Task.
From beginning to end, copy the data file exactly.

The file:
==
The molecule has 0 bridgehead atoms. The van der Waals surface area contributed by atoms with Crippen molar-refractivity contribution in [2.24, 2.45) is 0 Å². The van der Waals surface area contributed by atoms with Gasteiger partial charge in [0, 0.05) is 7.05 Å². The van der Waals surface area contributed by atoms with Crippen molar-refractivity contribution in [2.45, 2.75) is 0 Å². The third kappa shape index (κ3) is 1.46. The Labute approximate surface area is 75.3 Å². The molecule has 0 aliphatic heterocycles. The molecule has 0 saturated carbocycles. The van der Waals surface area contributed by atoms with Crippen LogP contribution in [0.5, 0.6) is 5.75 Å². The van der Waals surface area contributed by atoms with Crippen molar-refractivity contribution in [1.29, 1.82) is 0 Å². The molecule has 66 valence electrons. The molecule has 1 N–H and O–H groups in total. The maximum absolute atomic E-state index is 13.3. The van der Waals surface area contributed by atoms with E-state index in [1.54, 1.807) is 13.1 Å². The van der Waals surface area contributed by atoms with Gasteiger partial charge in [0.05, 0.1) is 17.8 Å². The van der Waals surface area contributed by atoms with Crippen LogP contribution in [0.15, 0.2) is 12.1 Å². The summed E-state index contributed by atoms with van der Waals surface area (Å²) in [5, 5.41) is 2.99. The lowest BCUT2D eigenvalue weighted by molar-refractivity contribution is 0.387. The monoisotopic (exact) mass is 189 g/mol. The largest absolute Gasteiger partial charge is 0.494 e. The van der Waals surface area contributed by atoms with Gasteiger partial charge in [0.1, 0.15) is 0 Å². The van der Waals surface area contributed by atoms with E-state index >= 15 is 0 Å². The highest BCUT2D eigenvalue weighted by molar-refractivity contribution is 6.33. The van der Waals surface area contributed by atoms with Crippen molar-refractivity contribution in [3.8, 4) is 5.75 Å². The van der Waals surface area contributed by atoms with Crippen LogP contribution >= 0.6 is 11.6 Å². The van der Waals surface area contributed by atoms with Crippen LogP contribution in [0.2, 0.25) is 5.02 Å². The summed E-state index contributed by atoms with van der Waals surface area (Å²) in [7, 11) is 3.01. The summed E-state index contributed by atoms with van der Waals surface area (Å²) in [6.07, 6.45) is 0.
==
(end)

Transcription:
The molecule has 0 bridgehead atoms. The van der Waals surface area contributed by atoms with Crippen molar-refractivity contribution in [2.24, 2.45) is 0 Å². The van der Waals surface area contributed by atoms with Gasteiger partial charge in [0, 0.05) is 7.05 Å². The van der Waals surface area contributed by atoms with Crippen molar-refractivity contribution in [2.45, 2.75) is 0 Å². The third kappa shape index (κ3) is 1.46. The Labute approximate surface area is 75.3 Å². The molecule has 0 aliphatic heterocycles. The molecule has 0 saturated carbocycles. The van der Waals surface area contributed by atoms with Crippen LogP contribution in [0.5, 0.6) is 5.75 Å². The van der Waals surface area contributed by atoms with Crippen molar-refractivity contribution in [1.29, 1.82) is 0 Å². The molecule has 66 valence electrons. The molecule has 1 N–H and O–H groups in total. The maximum absolute atomic E-state index is 13.3. The van der Waals surface area contributed by atoms with E-state index in [1.54, 1.807) is 13.1 Å². The van der Waals surface area contributed by atoms with Gasteiger partial charge in [0.05, 0.1) is 17.8 Å². The van der Waals surface area contributed by atoms with Crippen LogP contribution in [0.15, 0.2) is 12.1 Å². The summed E-state index contributed by atoms with van der Waals surface area (Å²) in [5, 5.41) is 2.99. The lowest BCUT2D eigenvalue weighted by molar-refractivity contribution is 0.387. The monoisotopic (exact) mass is 189 g/mol. The largest absolute Gasteiger partial charge is 0.494 e. The van der Waals surface area contributed by atoms with Gasteiger partial charge in [0.1, 0.15) is 0 Å². The van der Waals surface area contributed by atoms with E-state index >= 15 is 0 Å². The highest BCUT2D eigenvalue weighted by molar-refractivity contribution is 6.33. The van der Waals surface area contributed by atoms with Crippen molar-refractivity contribution in [3.8, 4) is 5.75 Å². The van der Waals surface area contributed by atoms with Crippen LogP contribution >= 0.6 is 11.6 Å². The van der Waals surface area contributed by atoms with Crippen LogP contribution in [0.2, 0.25) is 5.02 Å². The summed E-state index contributed by atoms with van der Waals surface area (Å²) in [7, 11) is 3.01. The summed E-state index contributed by atoms with van der Waals surface area (Å²) in [6.07, 6.45) is 0.